Years ago, when I was just starting my PhD coursework at Oklahoma State, a bunch of us got together at the conclusion of a devilishly difficult research methods course. The party was simple (snacks, booze, mix tapes) but more than enough to help us celebrate our survival. That class was so rough, a party was definitely in order, even though I’d quit “partying” in my early twenties when I found my way into the Mormon faith.
During that time I learned that there are a lot of reasons people don’t drink at parties once you get older, one reason is being Mormon, another is being a recovering alcoholic, another is being pregnant, etc. So, there were a couple of us not drinking, but most of the people were letting their hair down. As the party rolled on, we eventually got to the drunk storytelling part of the night. Drunk storytelling is not a big part of my big fat Mormon life anymore, and though I don’t miss drinking at all, I miss drunk story telling something terrible.
The subject of the night was losing your virginity. The stories were rich and varied, a crossfade of sad to hilarious. There’s no good word for this kind of story: a mix of wistfulness, caution, triumph, exuberance, passion, nostalgia, beauty, and regret. Maybe the Portuguese have it with saudade. Maybe the French have covered it with tristesse-joie.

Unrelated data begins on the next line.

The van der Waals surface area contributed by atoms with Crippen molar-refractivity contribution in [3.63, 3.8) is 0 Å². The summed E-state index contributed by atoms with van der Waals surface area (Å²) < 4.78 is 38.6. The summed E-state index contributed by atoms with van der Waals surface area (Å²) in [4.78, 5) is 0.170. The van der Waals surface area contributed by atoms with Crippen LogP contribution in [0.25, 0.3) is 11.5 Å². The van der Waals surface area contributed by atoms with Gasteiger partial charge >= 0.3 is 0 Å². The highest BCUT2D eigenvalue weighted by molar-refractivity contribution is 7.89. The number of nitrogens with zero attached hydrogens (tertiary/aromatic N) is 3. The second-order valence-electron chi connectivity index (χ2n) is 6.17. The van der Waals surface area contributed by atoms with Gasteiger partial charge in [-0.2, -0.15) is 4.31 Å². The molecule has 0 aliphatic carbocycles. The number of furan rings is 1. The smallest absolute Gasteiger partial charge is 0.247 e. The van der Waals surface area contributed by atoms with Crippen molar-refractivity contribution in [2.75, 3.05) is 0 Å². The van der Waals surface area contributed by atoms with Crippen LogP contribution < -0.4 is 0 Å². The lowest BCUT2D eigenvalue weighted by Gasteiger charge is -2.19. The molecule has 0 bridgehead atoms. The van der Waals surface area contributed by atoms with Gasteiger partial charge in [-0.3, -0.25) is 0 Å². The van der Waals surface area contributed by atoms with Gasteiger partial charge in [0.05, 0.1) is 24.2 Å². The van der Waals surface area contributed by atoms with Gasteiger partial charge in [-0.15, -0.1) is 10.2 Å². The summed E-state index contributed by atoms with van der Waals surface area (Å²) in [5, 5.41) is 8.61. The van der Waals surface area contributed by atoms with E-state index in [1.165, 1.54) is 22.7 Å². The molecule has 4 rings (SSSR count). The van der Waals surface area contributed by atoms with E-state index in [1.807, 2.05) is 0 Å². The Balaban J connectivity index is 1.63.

In the end, I think it’s one of those things that doesn’t reduce.
Each of these stories was its own world and a cutting from the same tree. As we went around the circle it became abundantly clear that I was the only one who hadn’t yet passed through this threshold. Still a baby, I guess.
I like to think that I didn’t care or that I was strong enough in my convictions to boldly state my case. Truth be told, I was afraid of the ridicule. Thought I’d be a joke from a Judd Apatow movie. Deep down in my heart of hearts I didn’t feel like Daniel refusing Pharaoh’s food or Joseph fleeing the advances of Potiphar’s wife. I was just trying to gather up a few scraps of sexual encounters I’d had as a teenager just to see if I could fake it. A lot of people fake sex things, right?
But the thing is, you don’t fake it in drunk storytelling. It’s like the first rule of Fight Club. Exaggeration is okay, perhaps expected. Bullshitting is also part of it. But outright fabrication (e.g., Brian Williams’s helicopter "mix up") is not okay. You don’t do it. You can flee, but you can’t lie.
So, when we got to my turn, I gathered my courage and said, “I had some near misses, but I’ve still got mine.” The room erupted into wows of disbelief. I tried to brace myself, but it felt like being on your back, on the ground, in a snowball fight, with the other guys standing over you, their arms loaded.
In the middle of all that, a flamboyantly gay man and occasional cross-dresser named Adam West rushed to my defense. “You stop it,” he said with the inflection of Joan Rivers. “I’m proud of him. I gave it away to the wrong person at the wrong time,” he said. “Sex needs to mean more than it does these days.”
Adam encouraged me to hold out for the right person (Don’t worry, Adam. I did.) His brave monologue shifted the tenor of the room. Somehow, an out-of-the-closet and out-on-the-dancefloor gay man had turned my mid-twenties Mormon-flavored straight life and virginity into a badge of honor. I felt less like a nebbish than a mensch.